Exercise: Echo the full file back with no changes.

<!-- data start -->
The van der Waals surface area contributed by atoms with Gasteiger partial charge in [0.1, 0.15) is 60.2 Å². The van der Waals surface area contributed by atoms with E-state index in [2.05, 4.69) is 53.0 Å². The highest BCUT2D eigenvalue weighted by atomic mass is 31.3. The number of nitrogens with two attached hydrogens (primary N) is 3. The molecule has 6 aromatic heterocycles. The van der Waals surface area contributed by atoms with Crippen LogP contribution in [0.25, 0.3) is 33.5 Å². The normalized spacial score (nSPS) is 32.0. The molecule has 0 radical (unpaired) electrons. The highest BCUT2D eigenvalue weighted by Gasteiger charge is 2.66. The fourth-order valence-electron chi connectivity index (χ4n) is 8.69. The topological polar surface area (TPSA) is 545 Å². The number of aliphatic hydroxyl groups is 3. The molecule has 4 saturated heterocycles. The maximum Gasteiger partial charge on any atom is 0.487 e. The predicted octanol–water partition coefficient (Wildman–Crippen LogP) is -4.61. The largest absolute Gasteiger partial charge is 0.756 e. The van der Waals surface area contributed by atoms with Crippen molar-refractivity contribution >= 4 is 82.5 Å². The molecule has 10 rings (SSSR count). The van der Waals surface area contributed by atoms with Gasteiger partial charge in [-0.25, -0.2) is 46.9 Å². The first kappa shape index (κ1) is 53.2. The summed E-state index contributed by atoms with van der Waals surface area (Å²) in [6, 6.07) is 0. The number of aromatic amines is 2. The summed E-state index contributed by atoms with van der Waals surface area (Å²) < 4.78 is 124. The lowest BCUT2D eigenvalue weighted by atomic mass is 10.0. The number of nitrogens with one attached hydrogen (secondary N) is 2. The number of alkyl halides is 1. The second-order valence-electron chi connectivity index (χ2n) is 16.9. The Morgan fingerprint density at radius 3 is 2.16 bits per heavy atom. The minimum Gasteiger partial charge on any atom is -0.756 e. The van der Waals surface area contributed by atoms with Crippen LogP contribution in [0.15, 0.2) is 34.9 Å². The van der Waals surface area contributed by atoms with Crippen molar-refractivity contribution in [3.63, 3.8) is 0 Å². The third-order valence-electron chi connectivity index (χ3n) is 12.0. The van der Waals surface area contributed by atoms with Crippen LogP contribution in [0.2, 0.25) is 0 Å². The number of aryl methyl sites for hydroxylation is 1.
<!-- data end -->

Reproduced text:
The van der Waals surface area contributed by atoms with Gasteiger partial charge in [0.1, 0.15) is 60.2 Å². The van der Waals surface area contributed by atoms with E-state index in [2.05, 4.69) is 53.0 Å². The highest BCUT2D eigenvalue weighted by atomic mass is 31.3. The number of nitrogens with two attached hydrogens (primary N) is 3. The molecule has 6 aromatic heterocycles. The van der Waals surface area contributed by atoms with Crippen LogP contribution in [0.25, 0.3) is 33.5 Å². The normalized spacial score (nSPS) is 32.0. The molecule has 0 radical (unpaired) electrons. The highest BCUT2D eigenvalue weighted by Gasteiger charge is 2.66. The fourth-order valence-electron chi connectivity index (χ4n) is 8.69. The topological polar surface area (TPSA) is 545 Å². The number of aliphatic hydroxyl groups is 3. The molecule has 4 saturated heterocycles. The maximum Gasteiger partial charge on any atom is 0.487 e. The predicted octanol–water partition coefficient (Wildman–Crippen LogP) is -4.61. The largest absolute Gasteiger partial charge is 0.756 e. The van der Waals surface area contributed by atoms with Crippen molar-refractivity contribution >= 4 is 82.5 Å². The molecule has 10 rings (SSSR count). The van der Waals surface area contributed by atoms with Gasteiger partial charge in [-0.25, -0.2) is 46.9 Å². The first kappa shape index (κ1) is 53.2. The summed E-state index contributed by atoms with van der Waals surface area (Å²) in [6, 6.07) is 0. The number of aromatic amines is 2. The summed E-state index contributed by atoms with van der Waals surface area (Å²) < 4.78 is 124. The lowest BCUT2D eigenvalue weighted by atomic mass is 10.0. The number of nitrogens with one attached hydrogen (secondary N) is 2. The number of alkyl halides is 1. The second-order valence-electron chi connectivity index (χ2n) is 16.9. The Morgan fingerprint density at radius 3 is 2.16 bits per heavy atom. The minimum Gasteiger partial charge on any atom is -0.756 e. The van der Waals surface area contributed by atoms with Crippen LogP contribution in [0.15, 0.2) is 34.9 Å². The van der Waals surface area contributed by atoms with Crippen molar-refractivity contribution in [3.63, 3.8) is 0 Å². The third-order valence-electron chi connectivity index (χ3n) is 12.0. The van der Waals surface area contributed by atoms with Crippen LogP contribution in [0.2, 0.25) is 0 Å². The number of aryl methyl sites for hydroxylation is 1.